NHS Highland consultant on a Covid-19 myth-busting crusade; Highland health consultant takes Trump to task
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The Covid-19 pandemic has spurred one NHS Highland consultant to take-on fake medical news and urban myths and stop them from “going viral".
Consultant in pharmaceutical public health Sharon Pfleger has issued a series of videos to challenge some of the many myths circulating around coronavirus.
Mrs Pfleger has so far touched on President Donald Trump’s medical advice, the impact of certain medicines, and drinking water to flush out the virus among others.
Her motivation, she said, for getting started was to confront myths based on sketchy or no clinical evidence and stop them from “going viral.”
She said: “Social media is brilliant for sharing information very widely but very quickly the downside to that is sharing of misinformation and we've seen this a lot during the Covid-19 outbreak.
“Basically put – the danger of that in the time of a pandemic due to a virus is that bad information goes viral. A great example would be what President Trump said about anti-malarials – ‘what do you have to lose?’
“We all know that antibiotics are used for bacterial infections and not viral infections so taking antibiotics won't help with Covid-19. I know there are some clinical trials ongoing to see if they may help prevent or shorten the infection but the advice that we still give in the NHS is do not seek out an antibiotic for your symptoms.”
Sometimes rumours suggesting people would be better off not taking their own prescribed medicines can be as pernicious as the advice about what to take.
That is the case with another myth doing the rounds that claims people taking prescriptions for blood pressure and heart and kidney disease are more vulnerable to the virus.
“An urban myth circulating is that people who take medicines for heart failure, high blood pressure or kidney problems are more at risk of getting a virus – there is no clinical evidence to say that this is true.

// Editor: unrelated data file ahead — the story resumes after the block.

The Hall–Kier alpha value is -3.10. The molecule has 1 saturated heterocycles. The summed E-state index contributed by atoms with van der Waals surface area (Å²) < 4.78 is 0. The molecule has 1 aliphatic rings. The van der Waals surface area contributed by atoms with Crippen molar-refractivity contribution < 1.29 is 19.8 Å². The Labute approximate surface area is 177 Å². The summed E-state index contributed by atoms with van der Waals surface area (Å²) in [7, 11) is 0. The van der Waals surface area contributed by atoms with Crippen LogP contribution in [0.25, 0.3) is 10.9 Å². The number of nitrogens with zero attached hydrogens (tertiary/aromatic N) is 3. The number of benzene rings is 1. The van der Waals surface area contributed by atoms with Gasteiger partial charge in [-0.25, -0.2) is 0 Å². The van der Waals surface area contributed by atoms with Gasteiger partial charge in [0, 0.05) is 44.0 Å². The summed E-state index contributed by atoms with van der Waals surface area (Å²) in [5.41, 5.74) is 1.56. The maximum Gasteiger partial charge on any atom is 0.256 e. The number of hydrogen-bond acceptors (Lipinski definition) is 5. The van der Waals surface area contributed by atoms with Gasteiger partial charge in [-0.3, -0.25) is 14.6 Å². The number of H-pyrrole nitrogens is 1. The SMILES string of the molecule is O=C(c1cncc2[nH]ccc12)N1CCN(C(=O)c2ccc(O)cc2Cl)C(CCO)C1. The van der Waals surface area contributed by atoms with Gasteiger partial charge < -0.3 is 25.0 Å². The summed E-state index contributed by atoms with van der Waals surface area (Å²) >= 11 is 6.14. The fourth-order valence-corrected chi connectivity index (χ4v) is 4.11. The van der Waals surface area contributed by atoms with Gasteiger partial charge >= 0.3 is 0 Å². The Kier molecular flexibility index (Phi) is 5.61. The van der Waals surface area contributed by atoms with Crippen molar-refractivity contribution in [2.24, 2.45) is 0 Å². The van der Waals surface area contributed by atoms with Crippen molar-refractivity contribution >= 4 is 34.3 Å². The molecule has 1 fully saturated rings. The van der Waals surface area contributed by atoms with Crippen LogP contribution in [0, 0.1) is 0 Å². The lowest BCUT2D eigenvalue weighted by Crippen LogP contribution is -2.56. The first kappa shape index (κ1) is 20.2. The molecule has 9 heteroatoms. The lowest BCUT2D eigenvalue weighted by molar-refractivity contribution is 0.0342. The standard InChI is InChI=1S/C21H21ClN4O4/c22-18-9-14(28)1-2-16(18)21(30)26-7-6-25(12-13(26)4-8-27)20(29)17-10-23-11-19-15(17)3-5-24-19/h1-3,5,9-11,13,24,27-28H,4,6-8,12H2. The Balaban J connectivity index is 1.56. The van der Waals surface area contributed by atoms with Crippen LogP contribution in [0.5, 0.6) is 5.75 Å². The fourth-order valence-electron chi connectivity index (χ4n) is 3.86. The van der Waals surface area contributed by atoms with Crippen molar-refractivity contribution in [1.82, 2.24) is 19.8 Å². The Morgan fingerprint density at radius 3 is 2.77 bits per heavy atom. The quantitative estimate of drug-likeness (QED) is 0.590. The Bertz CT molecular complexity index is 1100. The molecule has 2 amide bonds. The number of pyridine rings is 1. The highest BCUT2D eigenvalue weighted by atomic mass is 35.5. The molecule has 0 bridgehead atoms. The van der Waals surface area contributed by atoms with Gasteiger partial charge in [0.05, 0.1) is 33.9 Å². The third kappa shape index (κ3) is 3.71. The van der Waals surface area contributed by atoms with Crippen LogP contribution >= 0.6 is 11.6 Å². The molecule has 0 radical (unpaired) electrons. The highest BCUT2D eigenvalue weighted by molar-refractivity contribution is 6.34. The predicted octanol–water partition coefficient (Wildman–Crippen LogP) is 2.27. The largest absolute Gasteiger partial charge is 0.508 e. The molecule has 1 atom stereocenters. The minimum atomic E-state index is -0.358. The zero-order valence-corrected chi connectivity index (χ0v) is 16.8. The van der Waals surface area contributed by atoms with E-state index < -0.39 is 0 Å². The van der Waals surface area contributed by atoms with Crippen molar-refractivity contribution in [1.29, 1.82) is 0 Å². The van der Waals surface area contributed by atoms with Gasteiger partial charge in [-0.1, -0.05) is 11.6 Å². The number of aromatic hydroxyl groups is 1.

“It's really important that people with these conditions take very good care of themselves right now, take their medicines as prescribed and keep themselves in the best possible health so they'll be in the strongest possible condition to fight the virus.”
But she also offers advice for people who have become unwell and has advised them to be ready should they need to be placed in hospital care and pointed to the Prime Minister as an example.
“I think what we've seen especially with the case of Boris Johnson going into hospital is that you may have mild symptoms of the virus, but all of a sudden you can go downhill,” she said.
“So it's a good idea to have a bag packed ready to go into hospital just like you would if you were going to have a baby. I suggest that people, along with the usual things that you'd take to go into a hospital such as clothes, think about your medicines.
“If you're taking any if you are taking medicines put together a list of what medicines you are taking and what you take them for – this will help the staff in hospital very quickly get an idea of your health at the moment.”